I don’t understand KonMari’s logic here. After the first three categories, she calls everything else in the house komono, which translates as  miscellaneous items. I think of it as a handy word for the contents of a junk drawer. Within the category of komono, she has a recommended order of proceeding, starting with sorting CD/DVDs, followed by beauty products, accessories, valuables, electrical equipment…and so on.

We did sit down together and sort out our CDs– what a trip through the 90’s that was! But we did not make much progress on thinning, because all it did was ignite a desire to digitize all these old albums.

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Holding my camera high to capture the top of the armoire, revealing a veritable Tutankhamun’s Tomb of hidden treasures.

From there on, though, our sorting took a turn for the worse. We just couldn’t make ourselves work in those smaller categories, because the  categories headings and their order didn’t seem to work for our stuff. What we started doing instead was attacking certain areas of the home, e.g. the cabinet under the kitchen sink, the dust bunny refuge under the bed, the mysterious items on top the armoire, the pantry shelves. This approach works, sorta, but not as well, I think, as category driven sorting. There’s more hesitation, more confusion.

Were I to do this again, I think I’d make up my own list of lesser categories, and stick to that. It is more logical to sort by category, because by rooting up all similar items in a household, you can quickly determine how much redundancy you have, what you should keep, where it should go.

We still have a few more spaces to unpack, and it’s too late to return to categorical sorting, so we’re just going to have to finish what we started.

An interesting discover: we’ve gone solo on these smaller sorting missions–these sorting sorties, if you will–and instead of being a more efficient use of time, solo work somehow makes everything less efficient. Alone, we dither. Together, we bicker, but the process moves along quickly.

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A peek into the shadows beneath our bed. In the bag, a pair of boots meant to go to the consignment store two years ago. The floor beneath the bed is all clear now.

Be aware, also, that solo sorting can lead to tears and recriminations. For instance, I disposed of a several dusty old 12 oz bottles of homemade mead–a few of which were helpfully labeled, “Bad Mead?”–which have sat on a back shelf unloved and undrunk for many years, for so long the printer ink on the labels was fading. Far longer than any aging period.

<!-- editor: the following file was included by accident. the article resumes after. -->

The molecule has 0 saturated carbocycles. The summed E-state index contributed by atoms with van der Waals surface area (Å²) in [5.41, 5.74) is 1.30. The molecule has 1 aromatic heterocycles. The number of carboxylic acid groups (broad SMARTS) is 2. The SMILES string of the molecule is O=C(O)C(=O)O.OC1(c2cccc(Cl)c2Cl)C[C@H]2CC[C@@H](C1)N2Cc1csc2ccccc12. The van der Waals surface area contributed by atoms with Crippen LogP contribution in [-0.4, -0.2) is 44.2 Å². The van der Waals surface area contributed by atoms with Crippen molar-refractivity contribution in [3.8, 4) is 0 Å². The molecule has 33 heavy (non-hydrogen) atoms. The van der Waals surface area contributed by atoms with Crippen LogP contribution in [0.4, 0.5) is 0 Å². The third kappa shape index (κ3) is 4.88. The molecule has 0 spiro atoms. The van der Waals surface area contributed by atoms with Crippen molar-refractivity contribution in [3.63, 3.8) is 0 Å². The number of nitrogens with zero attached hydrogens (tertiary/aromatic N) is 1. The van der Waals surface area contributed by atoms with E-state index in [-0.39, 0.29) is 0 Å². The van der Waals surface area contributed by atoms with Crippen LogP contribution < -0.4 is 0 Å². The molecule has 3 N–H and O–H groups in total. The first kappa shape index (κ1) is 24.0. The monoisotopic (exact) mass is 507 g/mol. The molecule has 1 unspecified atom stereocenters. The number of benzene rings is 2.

Erik caught me draining the bottles and just about had kittens. He’d planned on carbonating these bottles…someday…to see if that would improve the flavor and now I’d gone and ruined all of his work. He gathered up the survivors in his arms and hustled them off to the garage.

You see, Peaceable Sorting Wife had transformed into Ruthless Disposal Fury. It can happen to anybody.

And yes, yes, I should have consulted him before I acted–I was in the wrong. Honestly, I was caught up in the momentum and didn’t want to wait to consult him.  In my feverish mind I knew he’d want to keep them, but I also knew also he’d never even notice if they vanished. And I would have gotten away with it, too, if not for those meddling kids and their dog…

In short, sort all but the very most personal items as a household, so everyone has a say in what stays and what goes.

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Once we gathered them all in one place, we discovered we had enough jars to can all the artisanal kraut in Brooklyn.

Another thing which happens as the sorting deepens is that you turn up some really puzzling items.

For instance, would anybody like a poster signed by all the stars of the Jim Rose Circus Side Show c.1991? I suppose it should go straight into the paper recycling, but after surviving a quarter of a century in a tube, it claims value it simply does not have. There are many things like this hidden in the depths of our closets, things you do not want, but which seem like they might be valuable, due to age or oddity. These are the most dangerous items of all.

Or perhaps you’d be interested in my not-so-attractive family china? Why couldn’t they have chosen a better pattern? Does this go to the thrift store, or should I try to consign it? But honestly, who would pay good money for such a fuddy-duddy china?

I did find that company which buys old china so they can sell replacement pieces to other people, but they put up so many hurdles just to tell you if they’ll take your set, I can’t even deal with them.

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You know, our family never once ate off this stuff. My grandma kept it squirreled away. Who knows when it was last used–but I suspect prior to WW2. My mother was sly like a fox to fob it off on me.

And what about junk silver? That is, silver coins without collector value, bent silver spoons, ugly jewelry. Do we keep it to trade for MREs and water during the zombie apocalypse? Do we take it to one of those seedy CASH FOR GOLD! places and accept whatever bad deal they offer? Do we borrow a kiln and melt it all down into DIY silver bullion? That, at least, would save space in our drawers. What do we do????

The further we get down this road, the more irksome the remaining unsorted areas become. They’re the canker on the rose, the stye in the eye, the pimple on prom night. As tired as I am of sorting, I’m dying to get into those places and root them out.

Anyway, I should not be so negative. This is just a frustrating phase. The initial excitement has worn off and now it’s down to hard work. That said, there is pleasure in seeing free space opening up around the house.

The changes are not super-obvious–it’s not like we started off living in a tottering labyrinth of our own possessions like the Collyer brothers–but the little improvements are really pleasing to the soul.

It’s so nice to open a cabinet or drawer and see empty space. Or find a cat sitting in the vast cleanliness beneath our bed. The tidy dresser drawers remain a daily joy. I finally took care of that shopping bag full of seeds which have been living behind the bedroom door for a year. All of our spare change (a hundred bucks worth!) has been collected and converted to a more usable form. These are all like little pockets of sunshine. It’s going to be good to finish.